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What's in a Wing? Transcriptome analysis of bat limb development

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What’s in a Wing? Transcriptome analysis of bat limb development

Bats, the only mammals capable of powered flight, have highly specialized limbs. The ‘hand-wing’ of the bat has elongated metacarpals and phalanges (digits II to V) that support and control an expansive interdigital membrane during flight. In contrast to this, the short, free, clawed digits of the foot are morphologically similar to the bat’s free thumb. We used a novel cross-species microarray approach to identify differentially expressed (DE) genes between the bat fore- and hindlimb at developmental Carollia stages (CS) 16 and CS17 , and between the bat (CS17) and mouse (E13.5) forelimb. Small but robust groups of DE genes were identified. These included a long non-coding (lnc) transcript of Meis2, and the limb patterning gene Hoxd11 which were significantly over-expressed in the bat forelimb. These results have been validated using qRT-PCR and the expression pattern of these and associated genes examined using ‘in situ’ hybridisation on series of developmental stages in both bat and mouse. The results suggest that Meis2 and lncMeis2 may play a role in maintaining the expansive interdigital membrane of the bat wing while the 5’ Hoxd genes may be involved in the specifying the skeletal length of both the bat fore and hindlimb.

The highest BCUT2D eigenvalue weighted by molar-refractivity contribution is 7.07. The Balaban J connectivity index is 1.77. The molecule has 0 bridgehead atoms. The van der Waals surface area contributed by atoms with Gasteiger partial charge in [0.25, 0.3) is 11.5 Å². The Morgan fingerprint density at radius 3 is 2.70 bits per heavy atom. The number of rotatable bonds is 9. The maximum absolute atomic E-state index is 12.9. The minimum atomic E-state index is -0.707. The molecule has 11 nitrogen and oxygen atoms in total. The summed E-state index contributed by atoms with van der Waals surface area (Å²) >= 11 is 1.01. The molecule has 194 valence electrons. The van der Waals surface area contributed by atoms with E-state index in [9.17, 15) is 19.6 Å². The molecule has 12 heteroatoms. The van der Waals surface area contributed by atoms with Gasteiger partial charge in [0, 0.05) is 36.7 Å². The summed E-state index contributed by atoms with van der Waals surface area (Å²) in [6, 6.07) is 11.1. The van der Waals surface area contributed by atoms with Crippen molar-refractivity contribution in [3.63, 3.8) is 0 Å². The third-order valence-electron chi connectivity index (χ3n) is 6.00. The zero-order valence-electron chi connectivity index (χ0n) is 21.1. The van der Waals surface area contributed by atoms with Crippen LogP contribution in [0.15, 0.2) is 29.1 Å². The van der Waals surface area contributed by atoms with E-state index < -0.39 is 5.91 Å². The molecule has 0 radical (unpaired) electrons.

This talk is part of the Evolution and Development Seminar Series series.

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